Jim Al Khalili Facts

Jim Al Khalili Facts
Jameel Sadik "Jim" Al-Kahlili OBE (September 20, 1962) is a British theoretical physicist, author and broadcaster. He is Professor Theoretical Physics and Chair in the Public Engagement in Science at the University of Surrey.
Interesting Jim Al Khalili Facts:
Al-Kahlili was born in Baghdad, Iraq to an Iraqi father and a British mother.
He graduated with a B.S. in Science from the University of Surrey in 1986 and received his PhD in nuclear reaction theory in 1989.
In 1989 he received a Science and Engineering Research Council postdoctoral fellowship to the University College, London.
In 1991 he returned to Surrey and in 1994 he received an Engineering and Physical Sciences Research Council Advanced Research Fellowship.
He is was elected to Senior Lecturer at the University of Surrey in 2001.
In 2003 he was elected to the Council of the British Association for the Advancement of Science.
He is recognized as a leading expert on mathematical models of atomic nuclei and has published many articles in that field.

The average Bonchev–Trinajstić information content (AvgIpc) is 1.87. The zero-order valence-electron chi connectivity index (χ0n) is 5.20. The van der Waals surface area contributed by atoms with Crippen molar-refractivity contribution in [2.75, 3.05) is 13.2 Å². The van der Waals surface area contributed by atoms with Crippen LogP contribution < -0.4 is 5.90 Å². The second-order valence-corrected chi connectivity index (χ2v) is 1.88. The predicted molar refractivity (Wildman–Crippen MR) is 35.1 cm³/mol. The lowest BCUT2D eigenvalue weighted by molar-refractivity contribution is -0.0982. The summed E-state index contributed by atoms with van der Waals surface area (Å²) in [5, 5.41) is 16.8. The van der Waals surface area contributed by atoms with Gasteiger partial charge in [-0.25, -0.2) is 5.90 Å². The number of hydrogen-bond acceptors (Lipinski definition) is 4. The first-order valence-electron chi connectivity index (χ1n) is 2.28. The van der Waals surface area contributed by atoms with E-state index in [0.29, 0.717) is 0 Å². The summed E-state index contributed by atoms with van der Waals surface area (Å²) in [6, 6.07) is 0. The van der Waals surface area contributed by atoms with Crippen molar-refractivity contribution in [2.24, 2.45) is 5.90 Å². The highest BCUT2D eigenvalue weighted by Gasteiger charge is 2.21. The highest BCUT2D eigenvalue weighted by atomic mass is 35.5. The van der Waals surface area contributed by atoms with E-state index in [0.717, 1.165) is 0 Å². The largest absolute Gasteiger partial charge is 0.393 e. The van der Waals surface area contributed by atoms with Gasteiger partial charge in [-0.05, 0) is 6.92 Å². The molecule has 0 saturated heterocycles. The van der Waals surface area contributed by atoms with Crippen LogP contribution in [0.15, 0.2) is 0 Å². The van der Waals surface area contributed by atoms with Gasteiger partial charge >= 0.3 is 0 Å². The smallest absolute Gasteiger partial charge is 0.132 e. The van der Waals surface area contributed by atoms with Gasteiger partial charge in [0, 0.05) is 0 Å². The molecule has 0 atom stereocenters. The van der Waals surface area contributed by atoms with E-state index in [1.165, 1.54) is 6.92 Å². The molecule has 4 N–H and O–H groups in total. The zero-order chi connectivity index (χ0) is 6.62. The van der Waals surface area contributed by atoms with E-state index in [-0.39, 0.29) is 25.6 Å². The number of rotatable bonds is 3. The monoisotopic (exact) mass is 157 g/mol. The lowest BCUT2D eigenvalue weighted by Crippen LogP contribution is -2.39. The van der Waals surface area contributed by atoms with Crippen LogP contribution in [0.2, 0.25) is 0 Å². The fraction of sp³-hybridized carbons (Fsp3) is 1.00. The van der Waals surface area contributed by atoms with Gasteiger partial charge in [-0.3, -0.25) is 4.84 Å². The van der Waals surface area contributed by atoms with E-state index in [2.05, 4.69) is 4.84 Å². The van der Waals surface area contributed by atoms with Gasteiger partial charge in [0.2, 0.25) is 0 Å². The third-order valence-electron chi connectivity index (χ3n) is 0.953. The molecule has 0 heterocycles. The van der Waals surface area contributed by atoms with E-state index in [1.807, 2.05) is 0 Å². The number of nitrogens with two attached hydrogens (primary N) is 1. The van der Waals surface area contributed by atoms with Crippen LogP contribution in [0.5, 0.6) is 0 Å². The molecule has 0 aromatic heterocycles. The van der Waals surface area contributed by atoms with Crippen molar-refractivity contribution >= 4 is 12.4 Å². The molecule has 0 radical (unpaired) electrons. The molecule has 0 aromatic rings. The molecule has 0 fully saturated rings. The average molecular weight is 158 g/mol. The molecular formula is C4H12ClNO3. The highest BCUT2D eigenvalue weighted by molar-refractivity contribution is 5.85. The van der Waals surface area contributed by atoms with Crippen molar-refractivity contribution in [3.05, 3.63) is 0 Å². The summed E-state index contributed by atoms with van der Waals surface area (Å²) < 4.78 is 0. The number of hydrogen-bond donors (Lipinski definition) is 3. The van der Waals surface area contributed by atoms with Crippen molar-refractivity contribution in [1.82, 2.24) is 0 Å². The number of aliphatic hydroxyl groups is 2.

His primary research has been in the area of few-body quantum scattering methods to study nuclear structure.
He pioneered the application of few-body Glauber methods in nuclear scattering and is currently studying light nuclei using electromagnetic probes.
He collaborates with other nuclear scientists in Europe, the US and Canada in research on exotic nuclear beams.
In October 2006 he was elected to the new Chair in the Public Engagement in Science in recognition of his efforts of public education in the field of science.
His books include Black Holes, Wormholes and Time Machines (1999), Nucleus: A Trip into the Heart of Matter (2001). Quantum: A Guide for the Perplexed (2004) and Paradox: The Nine greatest Enigmas in Science (2012).
From 2008 to 2011 he was Vice President of the British Science Association.
In 2007 he received the Royal Society Michael Faraday Prize for science communication and was elected an Honorary Fellow of the British Association for the Advancement of Science.
He is a Fellow of the Institute of Physics and in 2000 received the Institute's Public Awareness of Physics Award.


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